An unparalleled martial artist.
Dragon Ball Z: Kakarot is an exceptionally entertaining JRPG which retells the story of Dragon Ball Z and allows you to fish, hunt, train, and fight as (or alongside) Goku and friends. You’re actively encouraged to explore and to engage in as many activities as possible, and to experience everything its vast world has to offer as you spend time as different characters. Nothing compares to the indescribable joy of watching Vegeta fish on Namek. Saiyans generally use a prosthetic tail to fish as most have lost their actual tail, but as Vegeta doesn’t have a prosthetic tail he resigns himself to a fishing rod.
One so sturdy that it can withstand his otherworldly strength.
Those familiar with Dragon Ball Z know that it rarely took itself seriously, and Dragon Ball Z: Kakarot perfectly represents the source material through outlandish side quests and the greatest cooking animations ever witnessed. The costumes for characters have been faithfully reproduced, too.
However, due to the nature of the source material, story progression is fairly linear as it needs to result in the intended outcome. Which is to be expected. But that doesn’t mean you won’t get the opportunity to spend time as your favourite characters, as there are numerous character development mechanics present. You’ll mostly be gaining experience through combat, but you’ll also be training to learn new skills, and collecting Soul Emblems to enhance the various Community Boards. Of these the Community Boards are the most deceptively complex, and each requires a varying amount of investment to unlock bonuses. You’ll also be afforded various statistical increases when cooking delicious food. Not that the statistical increases offered by food tend to be significant enough to warrant the sheer amount of farming required.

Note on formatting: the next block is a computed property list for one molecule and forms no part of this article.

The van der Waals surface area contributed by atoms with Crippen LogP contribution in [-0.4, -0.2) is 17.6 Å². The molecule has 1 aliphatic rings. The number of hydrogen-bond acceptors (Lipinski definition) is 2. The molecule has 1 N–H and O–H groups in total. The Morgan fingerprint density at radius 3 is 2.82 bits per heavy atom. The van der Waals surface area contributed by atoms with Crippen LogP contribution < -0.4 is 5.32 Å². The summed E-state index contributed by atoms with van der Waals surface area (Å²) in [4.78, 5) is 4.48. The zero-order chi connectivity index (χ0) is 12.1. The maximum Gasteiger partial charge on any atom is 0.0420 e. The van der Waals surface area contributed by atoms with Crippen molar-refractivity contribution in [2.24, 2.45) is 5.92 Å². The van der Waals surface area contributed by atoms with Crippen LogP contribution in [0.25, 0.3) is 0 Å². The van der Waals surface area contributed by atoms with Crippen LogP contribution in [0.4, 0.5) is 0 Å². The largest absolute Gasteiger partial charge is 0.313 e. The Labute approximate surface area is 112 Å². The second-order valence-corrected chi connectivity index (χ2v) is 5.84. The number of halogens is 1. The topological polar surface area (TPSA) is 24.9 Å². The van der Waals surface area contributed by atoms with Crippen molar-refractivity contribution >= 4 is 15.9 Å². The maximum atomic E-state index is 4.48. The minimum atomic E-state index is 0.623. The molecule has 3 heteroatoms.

Community Boards arguably offer the best statistical increases, but they also take the longest to unlock. While food is readily available throughout. Yet the statistical increases from food prove to be fairly underwhelming. I’ve considered this before, and it highlights how diversification between various character development mechanics yields better results than focusing solely on one. I’m glad that there is such a wealth of content available, though. Being able to shuffle Soul Emblems around, hunt beasts for feasts, unearth rare minerals, and defeat strong enemies keeps the content engaging.
It’s certainly exceeded any prior expectations, too.
I’m intrigued to see how the developers expand upon existing content, and would welcome additional transformations from Dragon Ball Super. Original content based on characters or events from Dragon Ball wouldn’t go amiss, either. They’ve certainly got enough source material to draw from.
As with Dragon Ball XenoVerse before it, I was wary of Dragon Ball Z: Kakarot. Not because I had any doubts that the developers could create a captivating experience. But because the source material has been told, retold, and retold again. It’s slightly tired. It’s also something that’s quite dear to me. However, I can confidently say that this iteration of the events of Dragon Ball Z is as faithful as I’d hoped it would be. I’ve enjoyed every second that I’ve spent reliving my childhood. Not that I’ve been blinded by nostalgia. Dragon Ball Z: Kakarot is an excellent experience for what it is, and if you approach it with those expectations you can’t really be disappointed. It might not be as engaging to those who have never seen Dragon Ball Z before. But I have no regrets regarding the purchase and can’t recommend it highly enough.
Have a nice week, all!